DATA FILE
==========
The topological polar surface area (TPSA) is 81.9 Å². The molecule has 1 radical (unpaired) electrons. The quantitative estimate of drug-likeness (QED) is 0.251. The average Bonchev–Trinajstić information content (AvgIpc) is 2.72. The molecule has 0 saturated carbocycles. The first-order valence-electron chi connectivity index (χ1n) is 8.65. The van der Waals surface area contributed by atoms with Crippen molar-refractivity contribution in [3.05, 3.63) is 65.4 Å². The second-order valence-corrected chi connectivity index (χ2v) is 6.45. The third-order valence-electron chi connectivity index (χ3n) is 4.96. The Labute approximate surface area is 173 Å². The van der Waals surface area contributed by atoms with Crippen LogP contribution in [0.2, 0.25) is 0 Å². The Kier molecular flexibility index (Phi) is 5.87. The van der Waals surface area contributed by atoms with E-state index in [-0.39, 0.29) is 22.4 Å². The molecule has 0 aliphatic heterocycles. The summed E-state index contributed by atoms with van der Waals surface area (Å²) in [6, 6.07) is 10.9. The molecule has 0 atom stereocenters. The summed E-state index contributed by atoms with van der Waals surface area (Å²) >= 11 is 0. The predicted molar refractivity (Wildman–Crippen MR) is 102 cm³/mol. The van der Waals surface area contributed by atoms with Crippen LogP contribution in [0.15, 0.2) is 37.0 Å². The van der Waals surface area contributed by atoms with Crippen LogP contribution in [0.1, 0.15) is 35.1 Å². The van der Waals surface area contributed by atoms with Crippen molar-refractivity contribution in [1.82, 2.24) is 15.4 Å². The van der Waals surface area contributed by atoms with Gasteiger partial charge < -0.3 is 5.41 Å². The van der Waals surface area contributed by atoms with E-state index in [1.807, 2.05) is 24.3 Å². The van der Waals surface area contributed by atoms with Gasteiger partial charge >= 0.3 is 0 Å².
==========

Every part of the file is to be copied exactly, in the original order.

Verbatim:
The topological polar surface area (TPSA) is 81.9 Å². The molecule has 1 radical (unpaired) electrons. The quantitative estimate of drug-likeness (QED) is 0.251. The average Bonchev–Trinajstić information content (AvgIpc) is 2.72. The molecule has 0 saturated carbocycles. The first-order valence-electron chi connectivity index (χ1n) is 8.65. The van der Waals surface area contributed by atoms with Crippen molar-refractivity contribution in [3.05, 3.63) is 65.4 Å². The second-order valence-corrected chi connectivity index (χ2v) is 6.45. The third-order valence-electron chi connectivity index (χ3n) is 4.96. The Labute approximate surface area is 173 Å². The van der Waals surface area contributed by atoms with Crippen LogP contribution in [0.2, 0.25) is 0 Å². The Kier molecular flexibility index (Phi) is 5.87. The van der Waals surface area contributed by atoms with E-state index in [-0.39, 0.29) is 22.4 Å². The molecule has 0 aliphatic heterocycles. The summed E-state index contributed by atoms with van der Waals surface area (Å²) in [6, 6.07) is 10.9. The molecule has 0 atom stereocenters. The summed E-state index contributed by atoms with van der Waals surface area (Å²) >= 11 is 0. The predicted molar refractivity (Wildman–Crippen MR) is 102 cm³/mol. The van der Waals surface area contributed by atoms with Crippen LogP contribution in [0.15, 0.2) is 37.0 Å². The van der Waals surface area contributed by atoms with Crippen LogP contribution in [0.1, 0.15) is 35.1 Å². The van der Waals surface area contributed by atoms with Crippen molar-refractivity contribution in [1.82, 2.24) is 15.4 Å². The van der Waals surface area contributed by atoms with Gasteiger partial charge < -0.3 is 5.41 Å². The van der Waals surface area contributed by atoms with E-state index in [1.807, 2.05) is 24.3 Å². The van der Waals surface area contributed by atoms with Gasteiger partial charge >= 0.3 is 0 Å².